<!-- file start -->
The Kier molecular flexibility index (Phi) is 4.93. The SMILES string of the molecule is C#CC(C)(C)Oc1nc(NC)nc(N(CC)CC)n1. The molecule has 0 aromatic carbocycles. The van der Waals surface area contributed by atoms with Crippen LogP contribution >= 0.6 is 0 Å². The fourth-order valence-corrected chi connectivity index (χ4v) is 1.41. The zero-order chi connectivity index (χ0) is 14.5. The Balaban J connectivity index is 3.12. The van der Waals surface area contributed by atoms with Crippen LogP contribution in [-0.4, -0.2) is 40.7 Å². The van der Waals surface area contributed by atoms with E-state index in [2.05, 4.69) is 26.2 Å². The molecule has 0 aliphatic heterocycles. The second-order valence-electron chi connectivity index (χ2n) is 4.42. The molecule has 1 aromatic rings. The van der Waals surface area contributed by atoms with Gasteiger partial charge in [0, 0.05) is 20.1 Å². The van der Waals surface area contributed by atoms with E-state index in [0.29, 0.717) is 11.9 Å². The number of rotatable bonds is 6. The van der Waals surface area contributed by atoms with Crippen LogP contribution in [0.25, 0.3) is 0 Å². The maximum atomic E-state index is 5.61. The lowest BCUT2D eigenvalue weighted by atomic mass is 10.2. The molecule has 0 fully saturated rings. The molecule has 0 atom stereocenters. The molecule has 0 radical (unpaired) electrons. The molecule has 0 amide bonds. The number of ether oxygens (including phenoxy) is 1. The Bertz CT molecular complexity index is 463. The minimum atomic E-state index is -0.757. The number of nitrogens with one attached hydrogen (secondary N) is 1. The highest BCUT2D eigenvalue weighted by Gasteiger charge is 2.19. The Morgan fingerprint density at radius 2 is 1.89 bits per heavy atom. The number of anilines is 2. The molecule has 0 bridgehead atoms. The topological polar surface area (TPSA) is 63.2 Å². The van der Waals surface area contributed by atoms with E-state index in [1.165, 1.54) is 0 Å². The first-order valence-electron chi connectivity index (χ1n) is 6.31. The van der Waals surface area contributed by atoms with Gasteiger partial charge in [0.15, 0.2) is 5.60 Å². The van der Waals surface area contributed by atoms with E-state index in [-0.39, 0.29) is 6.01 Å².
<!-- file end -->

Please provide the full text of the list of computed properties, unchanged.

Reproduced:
The Kier molecular flexibility index (Phi) is 4.93. The SMILES string of the molecule is C#CC(C)(C)Oc1nc(NC)nc(N(CC)CC)n1. The molecule has 0 aromatic carbocycles. The van der Waals surface area contributed by atoms with Crippen LogP contribution >= 0.6 is 0 Å². The fourth-order valence-corrected chi connectivity index (χ4v) is 1.41. The zero-order chi connectivity index (χ0) is 14.5. The Balaban J connectivity index is 3.12. The van der Waals surface area contributed by atoms with Crippen LogP contribution in [-0.4, -0.2) is 40.7 Å². The van der Waals surface area contributed by atoms with E-state index in [2.05, 4.69) is 26.2 Å². The molecule has 0 aliphatic heterocycles. The second-order valence-electron chi connectivity index (χ2n) is 4.42. The molecule has 1 aromatic rings. The van der Waals surface area contributed by atoms with Gasteiger partial charge in [0, 0.05) is 20.1 Å². The van der Waals surface area contributed by atoms with E-state index in [0.29, 0.717) is 11.9 Å². The number of rotatable bonds is 6. The van der Waals surface area contributed by atoms with Crippen LogP contribution in [0.25, 0.3) is 0 Å². The maximum atomic E-state index is 5.61. The lowest BCUT2D eigenvalue weighted by atomic mass is 10.2. The molecule has 0 fully saturated rings. The molecule has 0 atom stereocenters. The molecule has 0 radical (unpaired) electrons. The molecule has 0 amide bonds. The number of ether oxygens (including phenoxy) is 1. The Bertz CT molecular complexity index is 463. The minimum atomic E-state index is -0.757. The number of nitrogens with one attached hydrogen (secondary N) is 1. The highest BCUT2D eigenvalue weighted by Gasteiger charge is 2.19. The Morgan fingerprint density at radius 2 is 1.89 bits per heavy atom. The number of anilines is 2. The molecule has 0 bridgehead atoms. The topological polar surface area (TPSA) is 63.2 Å². The van der Waals surface area contributed by atoms with E-state index in [1.165, 1.54) is 0 Å². The first-order valence-electron chi connectivity index (χ1n) is 6.31. The van der Waals surface area contributed by atoms with Gasteiger partial charge in [0.15, 0.2) is 5.60 Å². The van der Waals surface area contributed by atoms with E-state index in [-0.39, 0.29) is 6.01 Å².